Bud Break in the Vineyard
Oh the glory of springtime in the Willamette Valley, nature’s way of telling us that winter is almost over. However, there’s nothing quite as glorious or exciting as the signs of springtime in the vineyards, and the anticipation for the upcoming wine season. This little signal from mother nature is called “Bud Break,” and it happens as the vines wake up from their long winter naps.
During winter the vines stand bare and still, but are hard at work storing energy in their trunks and root systems. As temperatures rise and days get longer, the vines draw on that stored energy to push forth the first green leaves of a new growth cycle. This stage is called “Bud Burst,” and these tiny bursts have but one goal, to restart photosynthesis and generate new energy derived from the sun.
All of this typically happens in March, but in warmer months can happen as early as mid February. Light skinned varietals like Chardonnay, Riesling and Pinot Gris usually lead the charge and the darker skinned varietals like Pinot Noir, Tempranillo and Syrah bring up the rear. This is a crucial time in the grape growing cycle as our “friend,” Jack Frost can show his wintery head towards the end of spring destroying those first delicate buds.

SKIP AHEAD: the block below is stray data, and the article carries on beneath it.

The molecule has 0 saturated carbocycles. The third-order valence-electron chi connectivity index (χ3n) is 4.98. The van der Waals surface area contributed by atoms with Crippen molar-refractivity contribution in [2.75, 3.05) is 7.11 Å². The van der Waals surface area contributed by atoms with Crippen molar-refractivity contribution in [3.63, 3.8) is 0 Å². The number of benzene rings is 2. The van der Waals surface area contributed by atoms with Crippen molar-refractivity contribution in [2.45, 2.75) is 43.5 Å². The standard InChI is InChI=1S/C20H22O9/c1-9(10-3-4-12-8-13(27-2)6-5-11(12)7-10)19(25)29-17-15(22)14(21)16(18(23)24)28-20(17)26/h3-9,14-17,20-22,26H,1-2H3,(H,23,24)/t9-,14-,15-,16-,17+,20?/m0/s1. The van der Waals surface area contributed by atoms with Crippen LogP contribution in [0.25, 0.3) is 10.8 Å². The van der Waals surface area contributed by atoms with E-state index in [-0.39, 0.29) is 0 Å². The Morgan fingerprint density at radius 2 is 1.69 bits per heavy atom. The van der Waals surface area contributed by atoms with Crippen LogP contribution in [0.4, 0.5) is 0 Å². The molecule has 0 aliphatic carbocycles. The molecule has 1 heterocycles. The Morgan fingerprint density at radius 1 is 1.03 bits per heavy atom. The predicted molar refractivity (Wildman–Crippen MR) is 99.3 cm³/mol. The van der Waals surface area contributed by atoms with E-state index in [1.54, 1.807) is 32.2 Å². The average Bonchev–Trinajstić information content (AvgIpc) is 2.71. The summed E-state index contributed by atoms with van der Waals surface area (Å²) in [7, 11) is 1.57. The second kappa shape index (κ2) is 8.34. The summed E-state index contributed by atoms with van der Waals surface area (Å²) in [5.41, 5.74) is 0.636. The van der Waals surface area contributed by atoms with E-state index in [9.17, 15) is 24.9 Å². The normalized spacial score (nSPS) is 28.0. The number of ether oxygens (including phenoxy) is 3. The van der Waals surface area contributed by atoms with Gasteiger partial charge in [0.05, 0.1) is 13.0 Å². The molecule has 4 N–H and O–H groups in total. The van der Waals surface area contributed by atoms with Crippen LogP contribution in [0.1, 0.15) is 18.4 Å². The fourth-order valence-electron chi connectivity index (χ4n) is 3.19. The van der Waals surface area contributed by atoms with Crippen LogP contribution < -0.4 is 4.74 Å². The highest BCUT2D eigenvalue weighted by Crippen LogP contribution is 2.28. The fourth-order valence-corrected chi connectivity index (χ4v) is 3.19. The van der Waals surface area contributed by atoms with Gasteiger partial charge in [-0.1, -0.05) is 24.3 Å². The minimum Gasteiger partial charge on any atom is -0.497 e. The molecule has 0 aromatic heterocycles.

Here in The Willamette Valley we just had our latest snow on record falling on April 11th, 2022. A heavy wet snow stuck around a bit but doesn’t seem to have caused much damage…phew! The only variable you have zero control over in the vineyard, is weather.
Now we start the countdown to harvest.
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